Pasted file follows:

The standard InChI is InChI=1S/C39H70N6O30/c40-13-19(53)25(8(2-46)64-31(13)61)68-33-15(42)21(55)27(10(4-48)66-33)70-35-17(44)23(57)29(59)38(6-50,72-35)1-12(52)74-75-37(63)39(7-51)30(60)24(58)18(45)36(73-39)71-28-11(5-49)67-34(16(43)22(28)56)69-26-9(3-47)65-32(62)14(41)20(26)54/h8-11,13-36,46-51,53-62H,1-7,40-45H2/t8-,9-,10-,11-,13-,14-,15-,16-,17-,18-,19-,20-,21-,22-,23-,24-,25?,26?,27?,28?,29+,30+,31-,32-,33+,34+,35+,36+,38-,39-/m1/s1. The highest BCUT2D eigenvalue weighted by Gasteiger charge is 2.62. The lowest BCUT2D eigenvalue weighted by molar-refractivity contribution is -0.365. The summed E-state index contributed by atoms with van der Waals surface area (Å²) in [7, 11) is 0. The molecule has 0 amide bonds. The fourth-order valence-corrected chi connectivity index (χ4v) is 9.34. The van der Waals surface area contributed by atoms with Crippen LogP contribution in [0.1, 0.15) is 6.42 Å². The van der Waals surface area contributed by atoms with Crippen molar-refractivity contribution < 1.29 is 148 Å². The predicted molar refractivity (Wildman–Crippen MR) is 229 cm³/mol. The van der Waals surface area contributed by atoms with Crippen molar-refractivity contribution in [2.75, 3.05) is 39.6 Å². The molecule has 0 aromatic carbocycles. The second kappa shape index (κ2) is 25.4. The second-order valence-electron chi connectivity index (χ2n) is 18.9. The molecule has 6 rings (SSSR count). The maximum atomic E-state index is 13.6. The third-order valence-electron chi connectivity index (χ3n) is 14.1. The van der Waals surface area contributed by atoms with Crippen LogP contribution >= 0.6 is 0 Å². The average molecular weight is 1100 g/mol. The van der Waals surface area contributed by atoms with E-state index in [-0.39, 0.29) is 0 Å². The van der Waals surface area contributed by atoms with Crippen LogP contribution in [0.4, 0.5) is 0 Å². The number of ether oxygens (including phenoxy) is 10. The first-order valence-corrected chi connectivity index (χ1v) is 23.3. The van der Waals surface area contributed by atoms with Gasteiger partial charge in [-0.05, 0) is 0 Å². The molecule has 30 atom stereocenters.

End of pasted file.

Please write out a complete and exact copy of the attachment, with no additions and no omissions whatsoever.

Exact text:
The standard InChI is InChI=1S/C39H70N6O30/c40-13-19(53)25(8(2-46)64-31(13)61)68-33-15(42)21(55)27(10(4-48)66-33)70-35-17(44)23(57)29(59)38(6-50,72-35)1-12(52)74-75-37(63)39(7-51)30(60)24(58)18(45)36(73-39)71-28-11(5-49)67-34(16(43)22(28)56)69-26-9(3-47)65-32(62)14(41)20(26)54/h8-11,13-36,46-51,53-62H,1-7,40-45H2/t8-,9-,10-,11-,13-,14-,15-,16-,17-,18-,19-,20-,21-,22-,23-,24-,25?,26?,27?,28?,29+,30+,31-,32-,33+,34+,35+,36+,38-,39-/m1/s1. The highest BCUT2D eigenvalue weighted by Gasteiger charge is 2.62. The lowest BCUT2D eigenvalue weighted by molar-refractivity contribution is -0.365. The summed E-state index contributed by atoms with van der Waals surface area (Å²) in [7, 11) is 0. The molecule has 0 amide bonds. The fourth-order valence-corrected chi connectivity index (χ4v) is 9.34. The van der Waals surface area contributed by atoms with Crippen LogP contribution in [0.1, 0.15) is 6.42 Å². The van der Waals surface area contributed by atoms with Crippen molar-refractivity contribution < 1.29 is 148 Å². The predicted molar refractivity (Wildman–Crippen MR) is 229 cm³/mol. The van der Waals surface area contributed by atoms with Crippen molar-refractivity contribution in [2.75, 3.05) is 39.6 Å². The molecule has 0 aromatic carbocycles. The second kappa shape index (κ2) is 25.4. The second-order valence-electron chi connectivity index (χ2n) is 18.9. The molecule has 6 rings (SSSR count). The maximum atomic E-state index is 13.6. The third-order valence-electron chi connectivity index (χ3n) is 14.1. The van der Waals surface area contributed by atoms with Crippen LogP contribution >= 0.6 is 0 Å². The average molecular weight is 1100 g/mol. The van der Waals surface area contributed by atoms with E-state index in [-0.39, 0.29) is 0 Å². The van der Waals surface area contributed by atoms with Crippen LogP contribution in [0.4, 0.5) is 0 Å². The number of ether oxygens (including phenoxy) is 10. The first-order valence-corrected chi connectivity index (χ1v) is 23.3. The van der Waals surface area contributed by atoms with Gasteiger partial charge in [-0.05, 0) is 0 Å². The molecule has 30 atom stereocenters.